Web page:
CAS  PubMed  Google Scholar 

  9. 9

    Matsuno K et al. (2005) Nox1 is involved in angiotensin II-mediated hypertension: a study in Nox1-deficient mice. Circulation 112: 2677–2685

    CAS  PubMed  Google Scholar 

  10. 10

    Landmesser U et al. (2002) Role of p47(phox) in vascular oxidative stress and hypertension caused by angiotensin II. Hypertension 40: 511–515

    CAS  PubMed  PubMed Central  Google Scholar 

  11. 11

    Barry-Lane PA et al. (2001) p47phox is required for atherosclerotic lesion progression in ApoE(-/-) mice. J Clin Invest 108: 1513–1522

    CAS  PubMed  PubMed Central  Google Scholar 

  12. 12

    Dikalova A et al. (2005) Nox1 overexpression potentiates angiotensin II-induced hypertension and vascular smooth muscle hypertrophy in transgenic mice. Circulation 112: 2668–2676

    CAS  PubMed  Google Scholar 

  13. 13

    Ohara Y et al. (1993) Hypercholesterolemia increases endothelial superoxide anion production. J Clin Invest 91: 2546–2551

    CAS  PubMed  PubMed Central  Google Scholar 

  14. 14

    White CR et al. (1996) Circulating plasma xanthine oxidase contributes to vascular dysfunction in hypercholesterolemic rabbits. Proc Natl Acad Sci USA 93: 8745–8749

    CAS  PubMed  Google Scholar 

  15. 15

    McNally JS et al. (2003) Role of xanthine oxidoreductase and NAD(P)H oxidase in endothelial superoxide production in response to oscillatory shear stress. Am J Physiol Heart Circ Physiol 285: H2290–H2297

    CAS  PubMed  Google Scholar 

  16. 16

    Butler R et al. (2000) Allopurinol normalizes endothelial dysfunction in type 2 diabetics with mild hypertension. Hypertension 35: 746–751

    CAS  PubMed  Google Scholar 

  17. 17

    O'Driscoll JG et al. (1999) Nitric oxide-dependent endothelial function is unaffected by allopurinol in hypercholesterolaemic subjects. Clin Exp Pharmacol Physiol 26: 779–783

    CAS  PubMed  Google Scholar 

  18. 18

    Turrens JF et al. (1985) Ubisemiquinone is the electron donor for superoxide formation by complex III of heart mitochondria. Arch Biochem Biophys 237: 408–414

    CAS  PubMed  Google Scholar 

  19. 19

    Ramachandran A et al. (2002) Mitochondria, nitric oxide, and cardiovascular dysfunction. Free Radic Biol Med 33: 1465–1474

    CAS  PubMed  Google Scholar 

  20. 20

    Ballinger SW et al. (2002) Mitochondrial integrity and function in atherogenesis. Circulation 106: 544–549

    CAS  PubMed  Google Scholar 

  21. 21

    Ohashi M et al. (2006) MnSOD deficiency increases endothelial dysfunction in ApoE-deficient mice. Arterioscler Thromb Vasc Biol 26: 2331–2336

    CAS  PubMed  Google Scholar 

  22. 22

    Stroes E et al. (1997) Tetrahydrobiopterin restores endothelial function in hypercholesterolemia. J Clin Invest 99: 41–46

    CAS  PubMed  PubMed Central  Google Scholar 

  23. 23

    Heitzer T et al. (2000) Tetrahydrobiopterin improves endothelium-dependent vasodilation by increasing nitric oxide activity in patients with type II diabetes mellitus. Diabetologia 43: 1435–1438

    CAS  PubMed  Google Scholar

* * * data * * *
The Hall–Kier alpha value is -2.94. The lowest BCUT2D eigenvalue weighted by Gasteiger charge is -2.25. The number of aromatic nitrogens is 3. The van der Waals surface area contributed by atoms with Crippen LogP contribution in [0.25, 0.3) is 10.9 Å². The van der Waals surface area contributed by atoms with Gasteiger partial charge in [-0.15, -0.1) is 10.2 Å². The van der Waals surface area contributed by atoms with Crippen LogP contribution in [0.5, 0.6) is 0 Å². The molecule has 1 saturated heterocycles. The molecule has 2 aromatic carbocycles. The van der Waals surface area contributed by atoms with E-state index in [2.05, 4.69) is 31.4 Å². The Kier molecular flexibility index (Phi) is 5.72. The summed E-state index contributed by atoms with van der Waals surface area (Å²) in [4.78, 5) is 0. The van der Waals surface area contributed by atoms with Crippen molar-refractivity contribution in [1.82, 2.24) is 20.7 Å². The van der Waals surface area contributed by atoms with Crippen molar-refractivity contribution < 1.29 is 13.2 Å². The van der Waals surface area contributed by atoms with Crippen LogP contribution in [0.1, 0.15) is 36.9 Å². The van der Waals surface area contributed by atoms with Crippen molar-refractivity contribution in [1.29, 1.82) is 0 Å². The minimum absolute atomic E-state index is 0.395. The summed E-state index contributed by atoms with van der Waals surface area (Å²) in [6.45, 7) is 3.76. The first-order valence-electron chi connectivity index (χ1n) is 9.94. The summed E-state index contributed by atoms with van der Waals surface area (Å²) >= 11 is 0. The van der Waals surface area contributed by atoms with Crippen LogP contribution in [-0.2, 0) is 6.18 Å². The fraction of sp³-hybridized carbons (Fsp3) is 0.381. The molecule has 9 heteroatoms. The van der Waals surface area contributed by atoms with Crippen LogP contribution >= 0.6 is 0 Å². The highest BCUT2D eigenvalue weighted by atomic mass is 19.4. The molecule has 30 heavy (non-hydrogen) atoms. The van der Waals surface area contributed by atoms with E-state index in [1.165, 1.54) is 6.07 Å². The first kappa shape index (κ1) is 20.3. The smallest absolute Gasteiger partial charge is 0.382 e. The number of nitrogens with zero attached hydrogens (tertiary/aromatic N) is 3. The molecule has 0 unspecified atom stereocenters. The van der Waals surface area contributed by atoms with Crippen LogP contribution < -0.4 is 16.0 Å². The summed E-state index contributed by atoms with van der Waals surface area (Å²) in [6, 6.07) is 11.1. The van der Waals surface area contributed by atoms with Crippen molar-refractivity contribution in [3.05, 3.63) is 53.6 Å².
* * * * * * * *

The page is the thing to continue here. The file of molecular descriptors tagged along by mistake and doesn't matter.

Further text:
24. 24

    Higashi Y et al. (2002) Tetrahydrobiopterin enhances forearm vascular response to acetylcholine in both normotensive and hypertensive individuals. Am J Hypertens 15: 326–332

    CAS  PubMed  Google Scholar 

  25. 25

    Martasek P et al. (1998) The C331A mutant of neuronal nitric-oxide synthase is defective in arginine binding. J Biol Chem 273: 34799–34805

    CAS  PubMed  Google Scholar 

  26. 26

    Werner ER et al. (2003) Tetrahydrobiopterin and nitric oxide: mechanistic and pharmacological aspects. Exp Biol Med (Maywood) 228: 1291–1302

    CAS  Google Scholar 

  27. 27

    Landmesser U et al. (2003) Oxidation of tetrahydrobiopterin leads to uncoupling of endothelial cell nitric oxide synthase in hypertension. J Clin Invest 111: 1201–1209

    CAS  PubMed  PubMed Central  Google Scholar 

  28. 28

    Mollnau H et al. (2002) Effects of angiotensin II infusion on the expression and function of NAD(P)H oxidase and components of nitric oxide/cGMP signaling. Circ Res 90: E58–E65

    PubMed  Google Scholar 

  29. 29

    Jung O et al. (2007) Inactivation of extracellular superoxide dismutase contributes to the development of high-volume hypertension. Arterioscler Thromb Vasc Biol 27: 470–477

    CAS  PubMed  Google Scholar 

  30. 30

    Yoshida K et al. (1993) Nitric oxide synthase-immunoreactive nerve fibers in dog cerebral and peripheral arteries. Brain Res 629: 67–72

    CAS  PubMed  Google Scholar 

  31. 31

    Iida S et al. (2006) Vascular effects of a common gene variant of extracellular superoxide dismutase in heart failure. Am J Physiol Heart Circ Physiol 291: H914–H920

    CAS  PubMed  Google Scholar 

  32. 32

    Yoshida T et al. (1997) Glutathione peroxidase knockout mice are susceptible to myocardial ischemia reperfusion injury. Circulation 96 (Suppl 9): II-216-220

    Google Scholar 

  33. 33

    Blankenberg S et al.; AtheroGene Investigators (2003) Glutathione peroxidase 1 activity and cardiovascular events in patients with coronary artery disease. N Engl J Med 349: 1605–1613

    CAS  PubMed  Google Scholar 

  34. 34

    Torzewski M et al. (2007) Deficiency of glutathione peroxidase-1 accelerates the progression of atherosclerosis in apolipoprotein E-deficient mice. Arterioscler Thromb Vasc Biol 27: 850–857

    CAS  PubMed  Google Scholar 

  35. 35

    Imai H et al. (2003) Early embryonic lethality caused by targeted disruption of the mouse PHGPx gene. Biochem Biophys Res Commun 305: 278–286

    CAS  PubMed  Google Scholar